Cromwell – At The Gallop (Got Kinda Lost Records)

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Cromwell were an Irish band from the mid-’70s likely besotted with dreams of becoming the next Thin Lizzy, Mott The Hoople, or Rolling Stones. That never happened, of course, but they did manage to get a self-released album and a few singles out into the marketplace before receding into obscurity. Decades later that album plays like a minor entry into the hard rock fray. It’s never jaw-droppingly good, but there’s enough badass swagger and period charm to keep listeners leaning forward to see where the band goes next. Guitarist Patrick Brady is worth special mention for his tasteful licks and tone, both of which impress throughout. Vocals are Cromwell’s weakness, consistently staying too overly indebted to their influences, to matter. Opener “Ireland (The Wild One)” aims for Phil Lynott, but falls several yards short of the goal line. “Down on The Town” is as close to being a cover of “Jumping Jack Flash”, as the ballad “First Day” is to Mott’s “All The Young Dudes”…and that’s just the first three songs. “Guinness Rock” is a much heavier number, with a palpable Sabbath influence in the guitar work.

Cromwell’s pre-album singles are included as bonus tracks, including a raw high-energy number, “Stomp Stomp Stomp” and “You Hate It To Turn”, which sounds like it could have come from Zeppelin III. Like the album itself, none of these songs will have you re-thinking everything you thought you knew about ’70s hard rock. But if you cut your teeth on this kind of stuff, Cromwell is a valid reminder of why you liked this kind of music in the first place.


Top 20 New Releases of 2018

Pre- (r)amble: I spent a lot of time seeking out new music this year, so instead of the usual year-end Top 10, I’m going for a full Top 20 releases. I’m including EPs and 7”s because I can. Read it, check out the albums, then tweet me about how much my opinions suck.

Freedoms Goblin
1. Ty Segall – Freedom’s Goblin (Drag City)
Ty Segall, in various guises, played a significant role on six different albums in 2018, but Freedom’s Goblin is the best of the bunch. Over nineteen-songs, Ty expands the definition of classic rock to include punk, krautrock, no wave, funk, music hall, grunge and just about anything else good.

Subway Zydeco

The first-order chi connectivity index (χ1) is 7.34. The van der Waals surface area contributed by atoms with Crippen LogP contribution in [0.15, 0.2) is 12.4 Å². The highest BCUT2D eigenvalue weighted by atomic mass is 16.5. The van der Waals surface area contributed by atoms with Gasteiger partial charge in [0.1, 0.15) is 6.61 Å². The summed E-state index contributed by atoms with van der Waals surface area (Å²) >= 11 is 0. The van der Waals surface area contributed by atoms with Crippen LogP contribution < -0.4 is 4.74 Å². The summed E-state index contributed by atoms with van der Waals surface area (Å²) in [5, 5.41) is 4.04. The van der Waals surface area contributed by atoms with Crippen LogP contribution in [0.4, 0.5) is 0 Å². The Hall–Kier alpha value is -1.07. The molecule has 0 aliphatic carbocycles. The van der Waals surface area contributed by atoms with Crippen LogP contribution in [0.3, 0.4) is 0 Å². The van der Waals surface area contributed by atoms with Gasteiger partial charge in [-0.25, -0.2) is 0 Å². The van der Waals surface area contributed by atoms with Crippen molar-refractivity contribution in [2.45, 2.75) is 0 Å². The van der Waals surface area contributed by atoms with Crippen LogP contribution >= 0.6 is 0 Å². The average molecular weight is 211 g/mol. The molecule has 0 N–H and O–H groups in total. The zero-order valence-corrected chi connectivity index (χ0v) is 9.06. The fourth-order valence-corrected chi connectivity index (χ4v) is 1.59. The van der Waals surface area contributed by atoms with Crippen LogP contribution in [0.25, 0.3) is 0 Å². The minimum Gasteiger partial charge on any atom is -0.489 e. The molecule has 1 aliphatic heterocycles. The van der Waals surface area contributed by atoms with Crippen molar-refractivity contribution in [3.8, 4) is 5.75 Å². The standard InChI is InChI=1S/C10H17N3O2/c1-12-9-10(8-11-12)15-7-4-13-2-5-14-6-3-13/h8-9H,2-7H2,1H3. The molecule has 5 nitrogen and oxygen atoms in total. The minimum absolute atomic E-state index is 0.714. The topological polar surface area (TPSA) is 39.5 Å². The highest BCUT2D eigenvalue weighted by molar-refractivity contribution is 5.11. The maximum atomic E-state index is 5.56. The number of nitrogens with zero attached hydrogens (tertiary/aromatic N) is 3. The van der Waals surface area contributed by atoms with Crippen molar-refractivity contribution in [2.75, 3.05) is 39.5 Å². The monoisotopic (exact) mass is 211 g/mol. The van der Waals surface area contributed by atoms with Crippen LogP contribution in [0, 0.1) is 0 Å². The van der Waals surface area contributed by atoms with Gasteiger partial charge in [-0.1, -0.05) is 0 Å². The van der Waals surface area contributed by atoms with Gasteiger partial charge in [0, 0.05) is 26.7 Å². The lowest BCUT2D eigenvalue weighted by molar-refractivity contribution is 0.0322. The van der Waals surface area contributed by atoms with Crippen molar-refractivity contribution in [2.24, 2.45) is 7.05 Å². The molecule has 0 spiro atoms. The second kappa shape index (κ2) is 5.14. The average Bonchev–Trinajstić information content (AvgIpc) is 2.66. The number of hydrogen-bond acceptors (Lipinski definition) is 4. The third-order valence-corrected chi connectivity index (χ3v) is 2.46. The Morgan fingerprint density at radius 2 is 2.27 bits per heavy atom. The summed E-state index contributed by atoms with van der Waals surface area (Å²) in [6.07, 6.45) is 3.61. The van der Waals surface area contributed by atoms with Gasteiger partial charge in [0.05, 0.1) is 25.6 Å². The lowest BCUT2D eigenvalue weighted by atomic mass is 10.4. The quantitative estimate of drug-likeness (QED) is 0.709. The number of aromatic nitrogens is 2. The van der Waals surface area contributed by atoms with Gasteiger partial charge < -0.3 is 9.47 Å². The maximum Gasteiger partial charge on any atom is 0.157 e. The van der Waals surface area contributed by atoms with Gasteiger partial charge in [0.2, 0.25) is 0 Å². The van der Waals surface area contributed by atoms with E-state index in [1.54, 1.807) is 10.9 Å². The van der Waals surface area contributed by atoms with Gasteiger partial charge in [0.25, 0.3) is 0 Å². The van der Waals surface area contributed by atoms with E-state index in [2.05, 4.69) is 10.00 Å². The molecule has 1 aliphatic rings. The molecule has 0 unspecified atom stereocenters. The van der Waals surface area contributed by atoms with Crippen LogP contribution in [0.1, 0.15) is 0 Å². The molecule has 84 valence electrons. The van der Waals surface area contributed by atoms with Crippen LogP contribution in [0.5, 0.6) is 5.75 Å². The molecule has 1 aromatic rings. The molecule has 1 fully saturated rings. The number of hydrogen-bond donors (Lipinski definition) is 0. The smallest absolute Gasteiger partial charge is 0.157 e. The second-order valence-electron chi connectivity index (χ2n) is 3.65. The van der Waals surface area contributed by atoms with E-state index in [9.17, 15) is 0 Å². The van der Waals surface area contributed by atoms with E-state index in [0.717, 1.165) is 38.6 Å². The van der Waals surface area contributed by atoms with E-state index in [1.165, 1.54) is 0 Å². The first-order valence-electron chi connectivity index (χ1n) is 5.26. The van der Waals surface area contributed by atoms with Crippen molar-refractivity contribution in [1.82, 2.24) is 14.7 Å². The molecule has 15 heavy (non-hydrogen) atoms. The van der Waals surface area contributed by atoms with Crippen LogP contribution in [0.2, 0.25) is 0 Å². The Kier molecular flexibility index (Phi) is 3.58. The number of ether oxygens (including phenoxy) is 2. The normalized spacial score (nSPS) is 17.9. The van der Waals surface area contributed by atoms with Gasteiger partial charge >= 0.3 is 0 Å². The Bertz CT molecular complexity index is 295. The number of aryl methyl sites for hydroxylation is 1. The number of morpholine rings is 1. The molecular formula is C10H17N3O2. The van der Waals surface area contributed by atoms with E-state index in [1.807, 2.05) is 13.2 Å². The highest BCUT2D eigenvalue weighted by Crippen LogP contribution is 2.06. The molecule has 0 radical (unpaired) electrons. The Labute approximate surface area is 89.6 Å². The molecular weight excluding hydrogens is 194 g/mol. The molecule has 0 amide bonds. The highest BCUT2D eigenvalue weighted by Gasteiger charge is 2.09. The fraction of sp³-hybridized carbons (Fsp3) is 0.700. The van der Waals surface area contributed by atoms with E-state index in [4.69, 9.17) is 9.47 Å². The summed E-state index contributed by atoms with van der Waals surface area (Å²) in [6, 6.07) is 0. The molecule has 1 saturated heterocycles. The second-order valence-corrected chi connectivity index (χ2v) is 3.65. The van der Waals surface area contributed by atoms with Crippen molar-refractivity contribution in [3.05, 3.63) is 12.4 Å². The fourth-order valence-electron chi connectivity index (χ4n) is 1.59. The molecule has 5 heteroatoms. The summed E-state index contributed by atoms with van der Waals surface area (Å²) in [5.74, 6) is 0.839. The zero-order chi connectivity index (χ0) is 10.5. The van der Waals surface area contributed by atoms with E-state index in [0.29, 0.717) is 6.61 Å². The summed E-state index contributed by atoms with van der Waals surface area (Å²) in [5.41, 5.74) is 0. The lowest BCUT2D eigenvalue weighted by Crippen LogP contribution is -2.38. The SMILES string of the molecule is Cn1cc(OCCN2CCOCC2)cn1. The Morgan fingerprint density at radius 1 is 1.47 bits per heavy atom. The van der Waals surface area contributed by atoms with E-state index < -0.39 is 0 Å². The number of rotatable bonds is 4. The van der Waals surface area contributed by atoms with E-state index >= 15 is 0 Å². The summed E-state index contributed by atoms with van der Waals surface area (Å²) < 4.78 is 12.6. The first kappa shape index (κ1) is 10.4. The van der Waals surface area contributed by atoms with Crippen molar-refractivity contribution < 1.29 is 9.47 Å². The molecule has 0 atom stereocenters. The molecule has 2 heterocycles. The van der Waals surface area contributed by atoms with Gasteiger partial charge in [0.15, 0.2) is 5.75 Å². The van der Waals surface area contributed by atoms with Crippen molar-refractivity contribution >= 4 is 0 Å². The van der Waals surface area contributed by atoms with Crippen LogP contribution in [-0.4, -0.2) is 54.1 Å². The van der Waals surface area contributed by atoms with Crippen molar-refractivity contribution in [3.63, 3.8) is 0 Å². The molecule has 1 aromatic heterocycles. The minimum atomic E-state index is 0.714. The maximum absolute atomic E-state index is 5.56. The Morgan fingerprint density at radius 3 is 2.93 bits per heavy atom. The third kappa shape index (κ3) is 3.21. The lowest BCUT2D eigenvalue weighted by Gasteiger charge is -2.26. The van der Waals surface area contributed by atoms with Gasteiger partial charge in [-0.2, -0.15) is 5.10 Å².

2. Broadway Lafayette – Subway Zydeco (Hound Gawd!)
I’m probably one of 200 people who own this album, but this well-kept secret is a killer mix of rock and zydeco music, helmed by the inimitable Mick Collins. It’s lively, unique and refreshingly gritty.
Full Review

3. Iceage – Beyondless (Matador)
Beyondless is Iceage’s best album to date. Ear-catching opener “Hurrah” is a garage-rock tour-de-force, but songs like “Under The Sun” and “Catch It” show that the band are writing really effective slow-burners too.

Negative Capability
4. Marianne Faithfull – Negative Capability (Panta Rei)
I didn’t see this one coming at all. Working with a musical a-list including Nick Cave, Warren Ellis and Mark Lanegan, Faithfull has come up with her most personal and honest work to date. Pro tip: The deluxe edition has a great cover of The Pretty Things’ “The Loneliest Person”.

5. Uncle Acid and The Deadbeats – Wasteland (Rise Above)
Uncle Acid sets their retro-metal time machine back to the mid-70s for Wasteland. Black Sabbath’s influence is less overt than on previous albums, but their songs are as strong as ever.

With Animals
6. Mark Lanegan & Duke Garwood – With Animals (Heavenly)
Mark Lanegan’s second collaboration with Garwood is, like their first collaboration, sparser than a “regular” Lanegan album, yet still captures the same haunting moods I like so much.

Smote Reverser
7. Thee Oh Sees – Smote Reverser (Castle Face)
John Dwyer and team’s latest full-length is a one-hour sci-fi prog-punk brain buster. There’s crazy sounds and ideas everywhere…and the album cover kinda reminds me of Judas Priest’s Painkiller.

Ruby Karinto
8. Ruby Karinto – Self-Titled (aka “Spray Bottle”) (Hozac Records)
The most original album I heard all year. So original that I’m not going to compare it to other music. It just sounds good.
Full review

Painted Doll
9. Painted Doll – Painted Doll (Tee Pee Records)
Comedian/musician Dave Hill (please follow him on Twitter where he pisses off Trump fans by claiming he porked their mothers) and death metal drummer Chris Reifert team up for an album of hard-hitting psych, glam, proto-metal and any other non-sucking late-‘60s/early-‘70s sub-genre you can think of.
Full review

Image result for richard vain night jammers